New Delhi:  Himachal Pradesh on Monday favoured an increase in the number of tourist vehicles going to Rohtang Pass from Manali, while the Him Aanchal Taxi Operators Union told the Supreme Court that limiting the number of vehicles to 1,200 per day was arbitrary and without any basis.
As a vacation bench of Justice Prafulla C. Pant and Justice D.Y.Chandrachud was told this, the bench said: “Somewhere a deadline had to be drawn” and permitting 6,000 vehicles as being canvassed by the taxi operators union would make it “unworkable”. 
The top court is hearing a number of petitions including by the Him Aanchal Taxi Operators Union challenging an order by the National Green Tribunal restricting the number of vehicles going from Manali to Rohtang Pass to 1,000 only. However, it was later modified by the apex court and increased to 1,200.
While asking all the parties to respond to the affidavit filed by the central government, the court issued notice on a number of petitions including one filed by the local residents of Manali contending that the NGT order was adversely affecting their livelihood.
The central government on Monday reiterated its earlier position that it was ready to supply CNG at Manali for the vehicles going to Rohtang Pass provided the Himachal Pradesh government came forward with a sustainable business proposition which was confined not just to six months tourist season starting with May and ending in October.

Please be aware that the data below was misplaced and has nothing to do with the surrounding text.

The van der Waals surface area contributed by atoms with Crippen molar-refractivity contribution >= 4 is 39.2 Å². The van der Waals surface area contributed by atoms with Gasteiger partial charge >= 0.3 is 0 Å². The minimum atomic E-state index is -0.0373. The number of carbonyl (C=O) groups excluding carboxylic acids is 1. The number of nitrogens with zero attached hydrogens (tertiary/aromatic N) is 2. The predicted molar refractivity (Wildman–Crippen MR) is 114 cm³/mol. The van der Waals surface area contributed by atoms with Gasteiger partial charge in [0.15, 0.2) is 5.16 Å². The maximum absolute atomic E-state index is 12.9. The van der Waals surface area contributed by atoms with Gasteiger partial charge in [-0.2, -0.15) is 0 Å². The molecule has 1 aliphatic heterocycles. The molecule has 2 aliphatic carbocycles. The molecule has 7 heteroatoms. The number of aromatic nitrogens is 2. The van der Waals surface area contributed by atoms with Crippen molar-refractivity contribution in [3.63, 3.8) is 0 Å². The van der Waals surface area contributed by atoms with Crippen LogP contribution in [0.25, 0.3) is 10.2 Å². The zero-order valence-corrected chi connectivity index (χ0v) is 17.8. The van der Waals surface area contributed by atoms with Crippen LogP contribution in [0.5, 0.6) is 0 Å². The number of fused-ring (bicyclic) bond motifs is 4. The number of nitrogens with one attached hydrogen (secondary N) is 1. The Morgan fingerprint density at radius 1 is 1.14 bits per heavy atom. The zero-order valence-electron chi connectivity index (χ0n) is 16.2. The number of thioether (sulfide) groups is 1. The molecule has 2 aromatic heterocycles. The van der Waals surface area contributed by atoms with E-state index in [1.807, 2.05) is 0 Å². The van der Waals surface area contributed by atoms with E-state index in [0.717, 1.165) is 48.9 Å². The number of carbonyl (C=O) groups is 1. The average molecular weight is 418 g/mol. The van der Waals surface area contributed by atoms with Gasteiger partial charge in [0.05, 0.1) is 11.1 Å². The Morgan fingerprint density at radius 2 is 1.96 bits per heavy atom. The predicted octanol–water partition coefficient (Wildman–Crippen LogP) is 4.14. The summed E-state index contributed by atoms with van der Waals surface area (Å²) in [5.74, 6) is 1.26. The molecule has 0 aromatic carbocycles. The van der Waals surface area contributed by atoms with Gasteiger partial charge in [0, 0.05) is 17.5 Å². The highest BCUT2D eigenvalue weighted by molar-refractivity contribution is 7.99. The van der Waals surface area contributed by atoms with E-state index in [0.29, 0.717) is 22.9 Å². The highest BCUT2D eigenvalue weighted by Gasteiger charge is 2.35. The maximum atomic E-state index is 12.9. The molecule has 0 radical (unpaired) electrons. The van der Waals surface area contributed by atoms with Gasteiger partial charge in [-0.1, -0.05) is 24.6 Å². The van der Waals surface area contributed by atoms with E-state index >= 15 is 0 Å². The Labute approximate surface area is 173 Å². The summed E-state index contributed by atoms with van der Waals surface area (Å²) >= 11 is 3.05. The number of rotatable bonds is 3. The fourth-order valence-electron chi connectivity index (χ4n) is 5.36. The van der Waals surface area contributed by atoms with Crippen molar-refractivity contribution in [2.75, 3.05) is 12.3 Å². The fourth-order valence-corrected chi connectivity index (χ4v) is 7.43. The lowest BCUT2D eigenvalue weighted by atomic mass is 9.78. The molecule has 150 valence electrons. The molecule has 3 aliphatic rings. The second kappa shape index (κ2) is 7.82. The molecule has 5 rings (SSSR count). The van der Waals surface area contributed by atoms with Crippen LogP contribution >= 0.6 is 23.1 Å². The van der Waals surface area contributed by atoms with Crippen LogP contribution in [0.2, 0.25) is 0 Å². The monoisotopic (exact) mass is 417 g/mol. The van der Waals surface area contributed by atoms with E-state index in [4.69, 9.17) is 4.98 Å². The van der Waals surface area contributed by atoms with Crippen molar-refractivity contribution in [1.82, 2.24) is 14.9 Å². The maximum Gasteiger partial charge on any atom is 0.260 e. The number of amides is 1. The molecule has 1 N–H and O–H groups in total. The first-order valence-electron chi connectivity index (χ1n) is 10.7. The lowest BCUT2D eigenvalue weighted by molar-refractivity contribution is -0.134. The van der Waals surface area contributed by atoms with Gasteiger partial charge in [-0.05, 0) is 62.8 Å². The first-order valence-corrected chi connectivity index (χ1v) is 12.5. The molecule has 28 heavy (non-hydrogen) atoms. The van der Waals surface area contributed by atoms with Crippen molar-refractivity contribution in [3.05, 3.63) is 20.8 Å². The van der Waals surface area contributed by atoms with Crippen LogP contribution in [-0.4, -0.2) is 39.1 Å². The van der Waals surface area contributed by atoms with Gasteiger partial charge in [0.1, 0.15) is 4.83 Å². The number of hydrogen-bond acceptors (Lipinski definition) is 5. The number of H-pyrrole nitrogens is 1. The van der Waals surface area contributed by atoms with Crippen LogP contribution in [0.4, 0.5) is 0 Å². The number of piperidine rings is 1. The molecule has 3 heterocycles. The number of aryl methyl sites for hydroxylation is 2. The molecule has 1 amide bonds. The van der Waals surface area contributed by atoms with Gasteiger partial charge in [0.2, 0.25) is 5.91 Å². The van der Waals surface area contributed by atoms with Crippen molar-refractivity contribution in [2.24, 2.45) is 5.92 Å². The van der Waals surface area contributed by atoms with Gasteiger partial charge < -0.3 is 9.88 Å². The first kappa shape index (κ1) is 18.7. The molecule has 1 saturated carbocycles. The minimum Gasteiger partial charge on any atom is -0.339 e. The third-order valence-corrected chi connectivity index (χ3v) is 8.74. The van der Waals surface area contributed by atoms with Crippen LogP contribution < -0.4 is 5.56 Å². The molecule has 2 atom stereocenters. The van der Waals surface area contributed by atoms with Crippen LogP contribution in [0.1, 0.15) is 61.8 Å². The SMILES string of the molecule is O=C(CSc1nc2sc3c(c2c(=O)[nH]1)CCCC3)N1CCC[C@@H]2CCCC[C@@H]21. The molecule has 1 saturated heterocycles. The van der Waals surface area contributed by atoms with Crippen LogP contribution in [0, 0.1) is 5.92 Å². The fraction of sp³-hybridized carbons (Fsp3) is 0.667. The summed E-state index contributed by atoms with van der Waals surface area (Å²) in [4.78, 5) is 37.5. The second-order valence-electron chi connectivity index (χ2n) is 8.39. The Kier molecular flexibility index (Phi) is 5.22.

Appearing for the taxi operators union, senior counsel Vibha Dutta Makhija told the court that it was erroneous to blame the local taxi operators plying between Manali and Rohtang Pass during six months’ time for deterioration in the ecology in the area.
She said that it had to be viewed in the totality of situation including contribution of vehicular traffic in Delhi and other parts of the country to the alarming level of air pollution and its impact on the hill state. 
Urging the court to strike a balance between the number of vehicles going to Rohtang Pass from Manali every day and the concern for protecting the ecology, Makhija said that the number of tourists’ taxis plying between Manali and Rohtang Pass should be increased to at least 3,000.
As court adjourned the matter for two weeks, the taxi operators told the court that in the absence of CNG, could there be a complete or partial ban on the diesel vehicles going to Rohtang Pass.
Returning the allegation of court being arbitrary in fixing the limit of 1,200 vehicles, the bench said: “You can’t arbitrarily say that this number of vehicles is good (3,000 as suggested by the taxi operators union). There must be some data from the state government (to fix the number of vehicles going to Rohtang Pass).”
Faced with the situation where the bench was not inclined to disturb the earlier order, the Himachal Pradesh counsel said: “In the interregnum there has to be something. The tourists are continuing to pour in every day.”
Appearing for some local residents of Manali, senior counsel Manan Mishra, assailing the NGT order, said that without any scientific study, without any expert opinion, the green tribunal has ruled that no eatables could be carried by the tourists and have banned horse riding and other activities.
He said that it had affected the livelihood of the people in the area who are entirely dependent on tourism-centric business. 

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